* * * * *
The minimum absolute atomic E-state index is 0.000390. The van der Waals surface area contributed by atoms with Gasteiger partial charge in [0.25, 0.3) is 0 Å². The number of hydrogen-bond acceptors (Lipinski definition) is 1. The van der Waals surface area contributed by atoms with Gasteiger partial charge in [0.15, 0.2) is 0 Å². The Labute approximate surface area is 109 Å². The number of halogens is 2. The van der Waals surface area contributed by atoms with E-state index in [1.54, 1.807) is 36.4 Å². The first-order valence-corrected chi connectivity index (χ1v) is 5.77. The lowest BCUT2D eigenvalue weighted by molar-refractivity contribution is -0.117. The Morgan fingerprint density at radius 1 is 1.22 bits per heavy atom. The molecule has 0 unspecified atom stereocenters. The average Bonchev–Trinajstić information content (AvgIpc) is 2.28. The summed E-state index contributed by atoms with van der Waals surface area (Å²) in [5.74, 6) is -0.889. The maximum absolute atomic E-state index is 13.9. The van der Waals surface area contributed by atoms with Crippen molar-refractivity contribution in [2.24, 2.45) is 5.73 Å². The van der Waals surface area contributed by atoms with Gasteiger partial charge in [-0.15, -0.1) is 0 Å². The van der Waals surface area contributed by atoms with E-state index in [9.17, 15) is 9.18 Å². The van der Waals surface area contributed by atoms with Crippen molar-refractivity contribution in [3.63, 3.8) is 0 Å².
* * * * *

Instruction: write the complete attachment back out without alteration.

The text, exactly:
The minimum absolute atomic E-state index is 0.000390. The van der Waals surface area contributed by atoms with Gasteiger partial charge in [0.25, 0.3) is 0 Å². The number of hydrogen-bond acceptors (Lipinski definition) is 1. The van der Waals surface area contributed by atoms with Gasteiger partial charge in [0.15, 0.2) is 0 Å². The Labute approximate surface area is 109 Å². The number of halogens is 2. The van der Waals surface area contributed by atoms with E-state index in [1.54, 1.807) is 36.4 Å². The first-order valence-corrected chi connectivity index (χ1v) is 5.77. The lowest BCUT2D eigenvalue weighted by molar-refractivity contribution is -0.117. The Morgan fingerprint density at radius 1 is 1.22 bits per heavy atom. The molecule has 0 unspecified atom stereocenters. The average Bonchev–Trinajstić information content (AvgIpc) is 2.28. The summed E-state index contributed by atoms with van der Waals surface area (Å²) in [5.74, 6) is -0.889. The maximum absolute atomic E-state index is 13.9. The van der Waals surface area contributed by atoms with Crippen molar-refractivity contribution in [2.24, 2.45) is 5.73 Å². The van der Waals surface area contributed by atoms with Gasteiger partial charge in [-0.15, -0.1) is 0 Å². The van der Waals surface area contributed by atoms with E-state index in [9.17, 15) is 9.18 Å². The van der Waals surface area contributed by atoms with Crippen molar-refractivity contribution in [3.63, 3.8) is 0 Å².